My business that I have now is called Lawmatics. Lawmatics is what we call software as a service, right. It's just a web-based software platform like almost everybody is used to using in their daily lives now. And we really look to solve a very specific problem for law firms. It's a problem that I've experienced for a long time. It's pain that I experienced for, you know, prior to my career in tech, as you know, when I was a practicing lawyer.
But we really, so we really look at the world and in terms of what's the journey that a client goes through with a law firm, right? So, we like to think of, we like to put ourselves, Louis, in the shoes of our customers' customer, right, the client of a law firm. And we look at it as three different phases to the journey.
There is like phase one, which is the intake phase. You know, customers, potential client is determining whether they wanna hire the lawyer. The lawyer is determining whether they wanna take the case. And you know, it's a sales process. That's phase one. Phase two is you hired them, you hired the law firm. Now you have an active case, right?
And then phase three is after the case is over, right. They're now a former client and there's a lot of aspects to that relationship which are important to a law firm. Along that, well, most of the traditional software out there, including my first business, MyCase, Clio, PracticePanther, Filevine, Smokeball, like all these products out there are focused on phase two, which is, you have an active case. What tools do I need to help me manage my cases, right?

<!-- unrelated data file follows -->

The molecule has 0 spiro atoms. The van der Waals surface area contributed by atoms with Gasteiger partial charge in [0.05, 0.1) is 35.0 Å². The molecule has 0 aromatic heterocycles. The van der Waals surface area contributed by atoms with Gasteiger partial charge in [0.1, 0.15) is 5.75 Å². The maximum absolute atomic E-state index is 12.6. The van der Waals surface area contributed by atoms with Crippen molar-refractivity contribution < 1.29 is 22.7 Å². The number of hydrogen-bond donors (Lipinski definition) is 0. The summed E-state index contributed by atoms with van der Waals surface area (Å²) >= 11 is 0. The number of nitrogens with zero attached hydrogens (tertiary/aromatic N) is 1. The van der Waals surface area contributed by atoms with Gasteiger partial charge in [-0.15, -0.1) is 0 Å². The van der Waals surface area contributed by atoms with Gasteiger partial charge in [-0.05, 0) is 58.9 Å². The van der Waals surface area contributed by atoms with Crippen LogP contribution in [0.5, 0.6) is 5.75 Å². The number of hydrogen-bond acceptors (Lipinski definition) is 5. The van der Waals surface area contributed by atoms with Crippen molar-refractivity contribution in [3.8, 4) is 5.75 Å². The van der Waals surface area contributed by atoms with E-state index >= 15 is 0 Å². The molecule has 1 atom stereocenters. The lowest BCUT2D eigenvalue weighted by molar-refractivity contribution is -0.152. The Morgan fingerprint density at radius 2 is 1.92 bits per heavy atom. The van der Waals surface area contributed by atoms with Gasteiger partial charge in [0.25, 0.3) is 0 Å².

Lawmatics has really been focused on everything in phase one and everything in phase three. So everything you need before the person's hired you, help you do sales, help you do marketing, and then everything after the case is over, engaging with that, you know, nurturing that relationship, helping turn your old business into new business, things like that. So that's really where Lawmatics sits.
Louis Goodman — 03:27
So Lawmatics really is more in terms of client development and marketing rather than running the case itself?
Matt Spiegel — 03:39
You're absolutely right. Yeah, that's a great way to look at it.
Louis Goodman — 03:42
Okay. Well, where are you from originally?
Matt Spiegel — 03:46
Originally, I'm from New Jersey.
Louis Goodman — 03:47
Matt Spiegel — 03:49
Yeah. Yeah. A place called Livingston.
Louis Goodman — 03:51
Oh, well I grew up in Milburn.
Matt Spiegel — 03:54
Oh, okay. Right next door!
Louis Goodman — 03:57
Yeah. We used to play you all the time in football and wrestling and basketball.
Matt Spiegel — 04:03
That's true. So I was there in some early formative years. And then like for middle school, high school, we moved out to Arizona, to Scottsdale. And so that was the second part of my childhood and then I went to school in Tucson and then migrated out to San Diego thereafter.